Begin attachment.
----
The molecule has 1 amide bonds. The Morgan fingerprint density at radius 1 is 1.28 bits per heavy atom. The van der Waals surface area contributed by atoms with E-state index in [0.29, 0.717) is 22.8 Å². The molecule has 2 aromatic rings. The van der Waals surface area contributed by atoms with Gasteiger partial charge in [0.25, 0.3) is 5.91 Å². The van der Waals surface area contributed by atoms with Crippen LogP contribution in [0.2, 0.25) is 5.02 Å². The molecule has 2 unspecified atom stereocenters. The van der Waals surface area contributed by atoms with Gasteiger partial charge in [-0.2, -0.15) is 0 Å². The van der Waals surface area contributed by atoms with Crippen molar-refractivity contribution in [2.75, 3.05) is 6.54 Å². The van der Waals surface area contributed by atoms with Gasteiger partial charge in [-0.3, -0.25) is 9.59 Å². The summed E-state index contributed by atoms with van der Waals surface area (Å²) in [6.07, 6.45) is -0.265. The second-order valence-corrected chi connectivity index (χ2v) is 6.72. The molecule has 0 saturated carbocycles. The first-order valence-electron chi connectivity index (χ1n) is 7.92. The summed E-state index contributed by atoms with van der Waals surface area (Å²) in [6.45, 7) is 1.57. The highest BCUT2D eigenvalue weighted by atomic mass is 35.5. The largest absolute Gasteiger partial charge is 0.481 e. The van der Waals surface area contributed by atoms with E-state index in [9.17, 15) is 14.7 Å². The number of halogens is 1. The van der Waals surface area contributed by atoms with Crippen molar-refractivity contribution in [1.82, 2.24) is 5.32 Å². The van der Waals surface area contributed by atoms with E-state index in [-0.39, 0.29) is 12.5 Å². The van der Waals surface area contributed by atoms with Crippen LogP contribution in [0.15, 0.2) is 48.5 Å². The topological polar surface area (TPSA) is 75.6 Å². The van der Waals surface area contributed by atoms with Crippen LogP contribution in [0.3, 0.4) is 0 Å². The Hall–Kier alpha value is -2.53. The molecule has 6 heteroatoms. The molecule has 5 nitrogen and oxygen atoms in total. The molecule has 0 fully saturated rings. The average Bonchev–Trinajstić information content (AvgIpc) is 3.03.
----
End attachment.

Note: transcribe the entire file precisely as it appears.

The molecule has 1 amide bonds. The Morgan fingerprint density at radius 1 is 1.28 bits per heavy atom. The van der Waals surface area contributed by atoms with E-state index in [0.29, 0.717) is 22.8 Å². The molecule has 2 aromatic rings. The van der Waals surface area contributed by atoms with Gasteiger partial charge in [0.25, 0.3) is 5.91 Å². The van der Waals surface area contributed by atoms with Crippen LogP contribution in [0.2, 0.25) is 5.02 Å². The molecule has 2 unspecified atom stereocenters. The van der Waals surface area contributed by atoms with Gasteiger partial charge in [-0.2, -0.15) is 0 Å². The van der Waals surface area contributed by atoms with Crippen molar-refractivity contribution in [2.75, 3.05) is 6.54 Å². The van der Waals surface area contributed by atoms with Gasteiger partial charge in [-0.3, -0.25) is 9.59 Å². The summed E-state index contributed by atoms with van der Waals surface area (Å²) in [6.07, 6.45) is -0.265. The second-order valence-corrected chi connectivity index (χ2v) is 6.72. The molecule has 0 saturated carbocycles. The first-order valence-electron chi connectivity index (χ1n) is 7.92. The summed E-state index contributed by atoms with van der Waals surface area (Å²) in [6.45, 7) is 1.57. The highest BCUT2D eigenvalue weighted by atomic mass is 35.5. The largest absolute Gasteiger partial charge is 0.481 e. The van der Waals surface area contributed by atoms with E-state index in [9.17, 15) is 14.7 Å². The number of halogens is 1. The van der Waals surface area contributed by atoms with Crippen molar-refractivity contribution in [1.82, 2.24) is 5.32 Å². The van der Waals surface area contributed by atoms with E-state index in [-0.39, 0.29) is 12.5 Å². The van der Waals surface area contributed by atoms with Crippen LogP contribution in [0.15, 0.2) is 48.5 Å². The topological polar surface area (TPSA) is 75.6 Å². The van der Waals surface area contributed by atoms with Crippen LogP contribution in [0.3, 0.4) is 0 Å². The Hall–Kier alpha value is -2.53. The molecule has 6 heteroatoms. The molecule has 5 nitrogen and oxygen atoms in total. The molecule has 0 fully saturated rings. The average Bonchev–Trinajstić information content (AvgIpc) is 3.03.